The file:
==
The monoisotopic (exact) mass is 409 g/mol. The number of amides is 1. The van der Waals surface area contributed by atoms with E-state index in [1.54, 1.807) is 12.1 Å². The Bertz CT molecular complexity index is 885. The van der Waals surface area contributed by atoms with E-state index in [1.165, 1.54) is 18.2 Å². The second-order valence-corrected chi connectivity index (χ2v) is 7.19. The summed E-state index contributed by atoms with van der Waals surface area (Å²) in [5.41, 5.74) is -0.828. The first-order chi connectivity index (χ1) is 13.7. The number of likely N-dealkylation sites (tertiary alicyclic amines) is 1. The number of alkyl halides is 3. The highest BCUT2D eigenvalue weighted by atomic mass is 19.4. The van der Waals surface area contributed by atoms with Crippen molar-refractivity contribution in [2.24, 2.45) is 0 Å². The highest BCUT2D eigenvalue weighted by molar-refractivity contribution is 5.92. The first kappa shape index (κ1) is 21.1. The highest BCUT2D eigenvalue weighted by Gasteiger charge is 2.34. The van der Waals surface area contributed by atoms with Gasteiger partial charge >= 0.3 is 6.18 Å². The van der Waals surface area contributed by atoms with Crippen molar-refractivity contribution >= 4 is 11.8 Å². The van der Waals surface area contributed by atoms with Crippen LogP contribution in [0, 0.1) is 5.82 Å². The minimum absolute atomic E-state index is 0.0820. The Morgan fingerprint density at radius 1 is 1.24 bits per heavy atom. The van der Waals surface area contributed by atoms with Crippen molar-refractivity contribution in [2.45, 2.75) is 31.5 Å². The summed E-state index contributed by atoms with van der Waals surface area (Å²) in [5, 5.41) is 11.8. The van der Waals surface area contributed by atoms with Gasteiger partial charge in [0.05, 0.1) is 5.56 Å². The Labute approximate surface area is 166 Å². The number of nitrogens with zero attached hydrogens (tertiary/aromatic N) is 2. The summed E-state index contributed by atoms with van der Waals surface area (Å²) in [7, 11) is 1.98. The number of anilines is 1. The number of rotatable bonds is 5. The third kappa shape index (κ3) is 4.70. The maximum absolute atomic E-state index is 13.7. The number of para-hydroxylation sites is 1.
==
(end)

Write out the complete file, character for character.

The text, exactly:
The monoisotopic (exact) mass is 409 g/mol. The number of amides is 1. The van der Waals surface area contributed by atoms with E-state index in [1.54, 1.807) is 12.1 Å². The Bertz CT molecular complexity index is 885. The van der Waals surface area contributed by atoms with E-state index in [1.165, 1.54) is 18.2 Å². The second-order valence-corrected chi connectivity index (χ2v) is 7.19. The summed E-state index contributed by atoms with van der Waals surface area (Å²) in [5.41, 5.74) is -0.828. The first-order chi connectivity index (χ1) is 13.7. The number of likely N-dealkylation sites (tertiary alicyclic amines) is 1. The number of alkyl halides is 3. The highest BCUT2D eigenvalue weighted by atomic mass is 19.4. The van der Waals surface area contributed by atoms with Crippen molar-refractivity contribution in [2.24, 2.45) is 0 Å². The highest BCUT2D eigenvalue weighted by molar-refractivity contribution is 5.92. The first kappa shape index (κ1) is 21.1. The highest BCUT2D eigenvalue weighted by Gasteiger charge is 2.34. The van der Waals surface area contributed by atoms with Gasteiger partial charge >= 0.3 is 6.18 Å². The van der Waals surface area contributed by atoms with Crippen molar-refractivity contribution >= 4 is 11.8 Å². The van der Waals surface area contributed by atoms with Crippen LogP contribution in [0, 0.1) is 5.82 Å². The minimum absolute atomic E-state index is 0.0820. The Morgan fingerprint density at radius 1 is 1.24 bits per heavy atom. The van der Waals surface area contributed by atoms with Crippen molar-refractivity contribution in [2.45, 2.75) is 31.5 Å². The summed E-state index contributed by atoms with van der Waals surface area (Å²) in [5, 5.41) is 11.8. The van der Waals surface area contributed by atoms with Gasteiger partial charge in [0.05, 0.1) is 5.56 Å². The Labute approximate surface area is 166 Å². The number of nitrogens with zero attached hydrogens (tertiary/aromatic N) is 2. The summed E-state index contributed by atoms with van der Waals surface area (Å²) in [7, 11) is 1.98. The number of anilines is 1. The number of rotatable bonds is 5. The third kappa shape index (κ3) is 4.70. The maximum absolute atomic E-state index is 13.7. The number of para-hydroxylation sites is 1.